Books about books

[Cross-posted here.]

Books about Books are the tomato soup and grilled cheese sandwich of the literary world – delicious, comforting, and always appropriate.

Mr. Penumbra’s 24-hour Bookstore by Robin Sloan The most recent addition to the list is Robin Sloan’s 2012 debut novel about an eccentric bookstore owner and a strange book club. This fun novel set in San Francisco explores the digital and analog divide with humor and creativity.

The Cemetery of Forgotten Books series by Carlos Ruiz Zafon Starting with The Shadow of the Wind, Zafon places the reader in Barcelona were the aforementioned Cemetery – an underground labyrinth of bookshelves full-to-bursting – looms large against the upheaval of the Spanish Civil War. The other books in the series connect together with minor characters in one becoming major characters in another; still the Cemetery of Forgotten Books remains as a constant touch-point across all the stories. to Die by John Dunning If you like mysteries, John Dunning’s Bookman series is a fun venture into the world of second-hand books, a surprisingly ripe niche for murder and mayhem. In addition to the whodunnit nature, you’ll learn about what makes one old book very valuable and another just an old book.

“Lord Peter Wimsey” books by Dorothy Sayers Peter Wimsey is the archetypical English gentleman detective and in addition to his life of leisurely solving crimes, he collects Incunabula – books printed before 1501. There are relatively few Incunabula in the United States, but you can see a nice collection of them at the Lilly Library on the campus of Indiana University (Go Hoosiers!) should you find yourself in Bloomington.

The Geographer’s Library by Jon Fasman This fun thriller follows a journalist initially tasked with writing an obituary for a professor at a small college. While researching the professor’s life, he stumbles into a mess of old books, alchemy, and Russian folklore.


The Future of Public Libraries in Indiana

Each morning, after feeding and watering the dogs, I hop on my bike for the mile ride from my house to the Plainfield-Guilford Township Public Library where I work as the Digital Services Librarian. I like everything about this job – the five minute bike commute, my co-workers, the role of the public library in my hometown. I also get to observe (and, I hope, meaningfully participate in) several trends that are changing the nature of libraries and the Plainfield Public Library in particular.

Evergreen Indiana: Five years ago, a group of public libraries – including the Plainfield-Guilford Township Public Library – created a consortium – Evergreen Indiana – to share materials, catalog records, technology costs and to operate under identical circulation policies. The consortium chose to operate with an open-sourced Integrated Library System, freeing themselves of expensive proprietary ILS software. (Fans of good government should be cheering for Evergreen Indiana; by moving 104 libraries from annual fees for proprietary software to a free, open source ILS, Indiana taxpayers have saved millions of dollars, even before the savings from more efficient inter-library transfers and cooperative purchasing are also taken into account!) Evergreen Indiana has made it much, much easier to fill Ranganthan’s classic mantra “Every reader his book and every book its reader.” More people at my library are able to quickly get the book they need, and more people outside of Plainfield have access to our collection thanks to the shared catalog! Indeed, the library’s participation in the consortium has made the Plainfield-Guilford Township Public Library, the single largest loaner of materials outside of its legal taxing district in the state. This means that Plainfield is shipping resources to more people in Indiana than any other library in the state – public or academic! There is nothing more exciting to a librarian than to see our collection getting used.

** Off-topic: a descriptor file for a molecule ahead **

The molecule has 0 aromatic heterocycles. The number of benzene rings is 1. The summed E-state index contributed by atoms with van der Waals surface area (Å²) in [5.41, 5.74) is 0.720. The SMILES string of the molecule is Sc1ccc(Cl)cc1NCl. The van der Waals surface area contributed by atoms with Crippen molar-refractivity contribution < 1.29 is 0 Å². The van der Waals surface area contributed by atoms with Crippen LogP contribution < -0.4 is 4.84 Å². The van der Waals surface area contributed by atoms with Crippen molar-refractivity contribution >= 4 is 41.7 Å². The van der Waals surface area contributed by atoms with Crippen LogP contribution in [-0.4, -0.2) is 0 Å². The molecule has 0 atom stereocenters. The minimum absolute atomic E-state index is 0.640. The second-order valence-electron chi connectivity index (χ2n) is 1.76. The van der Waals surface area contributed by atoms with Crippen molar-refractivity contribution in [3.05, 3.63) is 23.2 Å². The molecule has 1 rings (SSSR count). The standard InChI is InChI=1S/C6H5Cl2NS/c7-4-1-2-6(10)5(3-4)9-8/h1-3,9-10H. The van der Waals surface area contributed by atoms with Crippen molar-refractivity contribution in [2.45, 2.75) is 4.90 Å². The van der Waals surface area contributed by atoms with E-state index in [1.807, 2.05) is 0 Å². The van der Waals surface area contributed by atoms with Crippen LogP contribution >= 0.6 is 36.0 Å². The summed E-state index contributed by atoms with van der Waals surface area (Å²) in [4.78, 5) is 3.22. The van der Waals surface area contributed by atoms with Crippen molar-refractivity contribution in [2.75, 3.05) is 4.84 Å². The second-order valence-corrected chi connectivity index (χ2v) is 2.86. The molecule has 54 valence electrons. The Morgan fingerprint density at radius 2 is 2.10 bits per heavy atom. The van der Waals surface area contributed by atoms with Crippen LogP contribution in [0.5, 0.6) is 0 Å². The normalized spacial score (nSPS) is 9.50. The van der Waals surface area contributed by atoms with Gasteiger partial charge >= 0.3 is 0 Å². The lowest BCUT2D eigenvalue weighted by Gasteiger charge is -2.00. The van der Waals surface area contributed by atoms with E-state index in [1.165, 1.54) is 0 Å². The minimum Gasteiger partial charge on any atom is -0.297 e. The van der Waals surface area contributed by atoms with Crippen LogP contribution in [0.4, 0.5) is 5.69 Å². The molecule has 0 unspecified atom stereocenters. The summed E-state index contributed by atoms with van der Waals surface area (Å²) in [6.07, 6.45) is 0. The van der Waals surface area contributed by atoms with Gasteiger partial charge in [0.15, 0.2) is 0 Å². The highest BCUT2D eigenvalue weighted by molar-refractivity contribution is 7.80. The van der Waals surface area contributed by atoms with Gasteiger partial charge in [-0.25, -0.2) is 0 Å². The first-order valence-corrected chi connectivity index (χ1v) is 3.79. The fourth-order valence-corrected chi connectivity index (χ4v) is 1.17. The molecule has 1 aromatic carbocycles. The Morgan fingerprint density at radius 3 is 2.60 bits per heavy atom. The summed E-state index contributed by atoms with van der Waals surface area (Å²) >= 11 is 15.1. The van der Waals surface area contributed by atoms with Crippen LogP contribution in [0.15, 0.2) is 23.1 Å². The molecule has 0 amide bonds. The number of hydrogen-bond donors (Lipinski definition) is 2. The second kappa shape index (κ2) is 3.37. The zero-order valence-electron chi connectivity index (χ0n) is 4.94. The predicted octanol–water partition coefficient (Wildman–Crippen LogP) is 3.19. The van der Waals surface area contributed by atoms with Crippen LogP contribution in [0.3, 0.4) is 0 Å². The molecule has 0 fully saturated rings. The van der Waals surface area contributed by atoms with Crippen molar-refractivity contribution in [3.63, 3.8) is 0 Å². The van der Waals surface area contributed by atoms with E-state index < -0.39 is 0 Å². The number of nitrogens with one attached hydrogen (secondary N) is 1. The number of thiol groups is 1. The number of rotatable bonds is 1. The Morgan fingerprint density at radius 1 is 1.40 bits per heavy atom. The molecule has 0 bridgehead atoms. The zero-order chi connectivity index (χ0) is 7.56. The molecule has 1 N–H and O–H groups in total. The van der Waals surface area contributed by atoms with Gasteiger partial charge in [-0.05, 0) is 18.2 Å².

Digital Services: Apart from embracing a consortium model for providing library services to the public, the move to digital media has also changed the nature of the public library. This change has little to do with the tacile difference between reading a paper book and reading a book on your iPad or Nook. The change isn’t the new technology per se, but the new ownership model that comes with it.  With most digital services – ebooks, streaming video and music – libraries are no longer purchasing materials to lend out as the library sees fit, but rather the library licenses materials on behalf of our patrons, for use as the publisher sees fit. The current e-book market is a great example of this problem;  some publishers refuse to sell ebooks to libraries, while others charge 4-5 times the retail price for a title or put restrictions on how many users can access a book before the library must “buy” another copy. Still, the benefits of licensing enormous collections of digital material are great – quick and easy access to content on devices that are increasingly indispensable to our patrons.

So where does all this lead? I expect Evergreen Indiana to be around for a very long time. In fact, it is such a good deal for small and medium sized libraries, that within the next 10 years, there will be few public libraries in the state that haven’t joined. (The large library systems in Indianapolis, Evansville and Fort Wayne, who have less incentive to join, will probably remain independent, though it would be really nice if they did join!)  As for the changing of the traditional library model of ownership to licensing, I’m much less sure. I am confident that our “dead tree collection” will stay around for a long time, longer than my career, at least. So, the time I spend working at the library will be about balancing two different models of being a lending library – ownership and licensing – and making those different models function as a single, cohesive collection serving the mission of the library.